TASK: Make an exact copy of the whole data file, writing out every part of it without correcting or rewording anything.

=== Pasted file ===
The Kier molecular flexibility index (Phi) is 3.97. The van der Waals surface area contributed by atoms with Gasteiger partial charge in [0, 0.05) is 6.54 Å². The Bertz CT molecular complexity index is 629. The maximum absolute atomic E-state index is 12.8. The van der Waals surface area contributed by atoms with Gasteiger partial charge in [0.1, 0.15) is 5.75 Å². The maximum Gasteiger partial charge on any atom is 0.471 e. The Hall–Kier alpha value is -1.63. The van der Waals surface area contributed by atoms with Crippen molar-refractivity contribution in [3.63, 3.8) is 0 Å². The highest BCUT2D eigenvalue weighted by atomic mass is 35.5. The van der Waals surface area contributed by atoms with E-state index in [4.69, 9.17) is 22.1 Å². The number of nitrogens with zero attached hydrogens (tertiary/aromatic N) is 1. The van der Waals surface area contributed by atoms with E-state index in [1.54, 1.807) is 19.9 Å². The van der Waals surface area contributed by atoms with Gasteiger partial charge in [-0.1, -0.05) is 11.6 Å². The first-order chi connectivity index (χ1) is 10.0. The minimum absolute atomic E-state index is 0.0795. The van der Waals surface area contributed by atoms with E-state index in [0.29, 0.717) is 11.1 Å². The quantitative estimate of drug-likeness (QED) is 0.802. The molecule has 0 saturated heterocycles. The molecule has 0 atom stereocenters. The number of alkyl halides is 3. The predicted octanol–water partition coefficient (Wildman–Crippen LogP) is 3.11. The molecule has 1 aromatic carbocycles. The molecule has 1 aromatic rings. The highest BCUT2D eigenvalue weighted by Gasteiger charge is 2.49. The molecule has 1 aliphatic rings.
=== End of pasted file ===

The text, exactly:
The Kier molecular flexibility index (Phi) is 3.97. The van der Waals surface area contributed by atoms with Gasteiger partial charge in [0, 0.05) is 6.54 Å². The Bertz CT molecular complexity index is 629. The maximum absolute atomic E-state index is 12.8. The van der Waals surface area contributed by atoms with Gasteiger partial charge in [0.1, 0.15) is 5.75 Å². The maximum Gasteiger partial charge on any atom is 0.471 e. The Hall–Kier alpha value is -1.63. The van der Waals surface area contributed by atoms with Crippen molar-refractivity contribution in [3.63, 3.8) is 0 Å². The highest BCUT2D eigenvalue weighted by atomic mass is 35.5. The van der Waals surface area contributed by atoms with E-state index in [4.69, 9.17) is 22.1 Å². The number of nitrogens with zero attached hydrogens (tertiary/aromatic N) is 1. The van der Waals surface area contributed by atoms with E-state index in [1.54, 1.807) is 19.9 Å². The van der Waals surface area contributed by atoms with Gasteiger partial charge in [-0.1, -0.05) is 11.6 Å². The first-order chi connectivity index (χ1) is 10.0. The minimum absolute atomic E-state index is 0.0795. The van der Waals surface area contributed by atoms with E-state index in [0.29, 0.717) is 11.1 Å². The quantitative estimate of drug-likeness (QED) is 0.802. The molecule has 0 saturated heterocycles. The molecule has 0 atom stereocenters. The number of alkyl halides is 3. The predicted octanol–water partition coefficient (Wildman–Crippen LogP) is 3.11. The molecule has 1 aromatic carbocycles. The molecule has 1 aromatic rings. The highest BCUT2D eigenvalue weighted by Gasteiger charge is 2.49. The molecule has 1 aliphatic rings.